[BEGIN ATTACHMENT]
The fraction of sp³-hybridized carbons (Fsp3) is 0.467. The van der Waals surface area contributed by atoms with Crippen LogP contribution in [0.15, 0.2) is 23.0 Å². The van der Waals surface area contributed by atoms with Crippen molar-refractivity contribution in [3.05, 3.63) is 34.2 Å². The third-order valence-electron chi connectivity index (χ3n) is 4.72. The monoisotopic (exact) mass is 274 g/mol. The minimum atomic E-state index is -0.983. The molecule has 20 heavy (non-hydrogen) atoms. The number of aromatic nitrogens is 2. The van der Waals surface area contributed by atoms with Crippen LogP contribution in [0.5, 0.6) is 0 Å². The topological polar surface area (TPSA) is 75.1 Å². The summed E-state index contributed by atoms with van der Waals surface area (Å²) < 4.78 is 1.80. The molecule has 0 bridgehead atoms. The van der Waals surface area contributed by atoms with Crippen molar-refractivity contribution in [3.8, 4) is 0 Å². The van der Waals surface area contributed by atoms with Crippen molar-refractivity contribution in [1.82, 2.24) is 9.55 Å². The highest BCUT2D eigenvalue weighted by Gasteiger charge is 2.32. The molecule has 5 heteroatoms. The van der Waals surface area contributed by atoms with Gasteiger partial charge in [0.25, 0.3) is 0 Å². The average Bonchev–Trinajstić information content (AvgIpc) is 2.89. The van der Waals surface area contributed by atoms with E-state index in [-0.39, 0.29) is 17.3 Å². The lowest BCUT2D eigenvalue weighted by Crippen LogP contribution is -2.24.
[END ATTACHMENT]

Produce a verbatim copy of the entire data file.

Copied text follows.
The fraction of sp³-hybridized carbons (Fsp3) is 0.467. The van der Waals surface area contributed by atoms with Crippen LogP contribution in [0.15, 0.2) is 23.0 Å². The van der Waals surface area contributed by atoms with Crippen molar-refractivity contribution in [3.05, 3.63) is 34.2 Å². The third-order valence-electron chi connectivity index (χ3n) is 4.72. The monoisotopic (exact) mass is 274 g/mol. The minimum atomic E-state index is -0.983. The molecule has 20 heavy (non-hydrogen) atoms. The number of aromatic nitrogens is 2. The van der Waals surface area contributed by atoms with Crippen LogP contribution in [0.5, 0.6) is 0 Å². The topological polar surface area (TPSA) is 75.1 Å². The summed E-state index contributed by atoms with van der Waals surface area (Å²) < 4.78 is 1.80. The molecule has 0 bridgehead atoms. The van der Waals surface area contributed by atoms with Crippen molar-refractivity contribution in [3.8, 4) is 0 Å². The van der Waals surface area contributed by atoms with Crippen molar-refractivity contribution in [1.82, 2.24) is 9.55 Å². The highest BCUT2D eigenvalue weighted by Gasteiger charge is 2.32. The molecule has 5 heteroatoms. The van der Waals surface area contributed by atoms with Gasteiger partial charge in [0.25, 0.3) is 0 Å². The average Bonchev–Trinajstić information content (AvgIpc) is 2.89. The van der Waals surface area contributed by atoms with E-state index in [-0.39, 0.29) is 17.3 Å². The lowest BCUT2D eigenvalue weighted by Crippen LogP contribution is -2.24.